Paraduxx (1.5 Liter Magnum) 2007
Other Red Blends from Napa Valley, California
Color: Dark, deep, vibrant red color.
Nose: Aromas of raspberry, cherry, cedar, spice, caramelized brown sugar, and sweet oak accented by a hint of white pepper.
Palate: Dark cherry and raspberry flavors mingle with rich, compelling layers of blueberry, cedar and molasses. Smooth entry followed by a full mid-palate with integrated nuances of fruit and oak leading to a long finish with balanced resolved tannins.
Connoisseurs' Guide - "As usual, Paraduxx takes its own road and delivers far more than ripe-berry fruit. In this outing, it shows its typical polish and sweet-oak enrichment while keying on a mix of cherries, berries and milk chocolate. It is neither the deepest nor most complex Paraduxx that we can recall, but it is a satisfying and well-balanced wine that will come into its own in but a few years."
Paraduxx is an uncommon blend of Zinfandel, California's resident grape, and the classic Bordeaux varietals of Merlot and Cabernet Sauvignon. Following in the tradition of "Super-Tuscan" wines of Italy, Paraduxx showcases the excellence of Napa Valley grapes in a unique way. Zinfandel has a history of success in Napa Valley's temperate climate and well-drained soils. We source our Zinfandel fruit from warmer growing regions with mature vines that produce concentrated, flavorful berries.
Paraduxx is an ideal wine to pair with a variety of foods, particularly, traditional Mediterranean-style fare of light pasta dishes and grilled meats. We use French and American oak cooperage for the Zinfandel to accentuate the fruitiness and to add a dimension of toast and vanilla. The Bordeaux varieties are aged in traditional French cooperage.
Paraduxx and Duckhorn Wine Company support conservation of the wetlands of the Pacific flyway. View all Paraduxx Wines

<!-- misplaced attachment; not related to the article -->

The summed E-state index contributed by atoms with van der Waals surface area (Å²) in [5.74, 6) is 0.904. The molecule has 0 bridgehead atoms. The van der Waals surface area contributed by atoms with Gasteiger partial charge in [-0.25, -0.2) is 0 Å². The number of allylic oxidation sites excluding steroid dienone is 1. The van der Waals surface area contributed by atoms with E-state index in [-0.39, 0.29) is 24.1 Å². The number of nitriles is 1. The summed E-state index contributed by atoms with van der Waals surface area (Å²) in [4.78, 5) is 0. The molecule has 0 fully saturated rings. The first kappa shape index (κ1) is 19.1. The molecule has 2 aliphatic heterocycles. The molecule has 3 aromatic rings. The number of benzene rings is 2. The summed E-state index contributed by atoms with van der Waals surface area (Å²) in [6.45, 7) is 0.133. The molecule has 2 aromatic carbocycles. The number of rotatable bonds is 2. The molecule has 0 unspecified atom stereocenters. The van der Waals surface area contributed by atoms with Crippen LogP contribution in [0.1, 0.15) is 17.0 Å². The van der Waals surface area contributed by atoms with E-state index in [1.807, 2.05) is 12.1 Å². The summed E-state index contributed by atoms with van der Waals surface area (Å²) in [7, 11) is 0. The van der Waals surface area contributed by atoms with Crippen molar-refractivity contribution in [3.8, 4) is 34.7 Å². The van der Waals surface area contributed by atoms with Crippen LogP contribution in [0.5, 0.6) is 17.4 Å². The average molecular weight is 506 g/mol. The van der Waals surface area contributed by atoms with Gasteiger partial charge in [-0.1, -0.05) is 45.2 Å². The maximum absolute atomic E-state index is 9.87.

About Napa ValleyView a map of Napa Valley wineries
It's hard not to think of Napa Valley when thinking of California wines. The region is, after all, the one that brought world recognition to California wine making. The area was settled by a few choice wine families in the 1960's who bet that the wines of the area would grow and flourish. They were right. The Napa wine industry really took off in the 1980's, when vineyard lands were scooped up and vines were planted throughout the county. A number of wineries emerged, from large conglomerates to small boutiques to cult classics. Cabernet Sauvignon is definitely the grape of choice here, with many winemakers also focusing on Bordeaux Blends. Whites are usually Chardonnay and Sauvignon Blanc.
Notable FactsWithin the Napa Valley lie smaller sub-AVAs that lend even more character specifics to the wines. Furthest south is Carneros, followed by Yountville, Oakville & Rutherford. Above those two is St.-Helena and finally, just grated an AVA, Calistoga. These areas are situated on the valley floor and are known for creating rich, smooth Cabernet Sauvignon, Merlot and Chardonnay. There are a few mountain regions as well, nestled on the slopes overlooking the valley AVAs. Those include Howell Mountain, Stags Leap and Mount Veeder. Wines from the mountain regions are often more structured and firm, benefiting from more time in the bottle to evolve and soften.
About CaliforniaIt's not rare to see a wine's country of origin listed as "California." A country into itself in the wine world, California makes enough varieties and styles to match many European wine countries. It produces a diverse range of wines that span the quality spectrum.
The most famous of the California wine regions is Napa Valley, and these wines are certainly outstanding – but it's not as broad and diverse as its larger neighbor, Sonoma County. Down south, Santa Barbara's Santa Maria Valley is well-known for its Rhône blends, as well as cool-climate varieties like Pinot and Chardonnay. The Central Coast, the largest California AVA, has many different microclimates that lead to a wide range of wines with many sub-AVAs.
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Alcohol By Volume GuideMost wine ranges from 10-16% alcohol by volume. Some varietals tend to have higher (for example Zinfandel and Cabernet Sauvignon) or lower alcohol levels (Pinot Noir and many white varietals), but there is always some variation from producer to producer. Some wine falls outside of this range, for instance Port weighs in closer to 20%, while Muscat and Riesling are usually a bit below 10%.
Wine Style Guide
Light & Fruity
- Red wines that are more fruit-forward and lighter in tannin and body.
Smooth & Supple
- Medium bodied reds that go down easy, with smooth tannins and supple fruit.
Earthy & Spicy
- Wines where earthy and/or spicy dominate the flavors – typically medium to full body.
Big & Bold
- Full bodied wines that have concentrated fruit and are higher in alcohol and/or tannins. Some need age.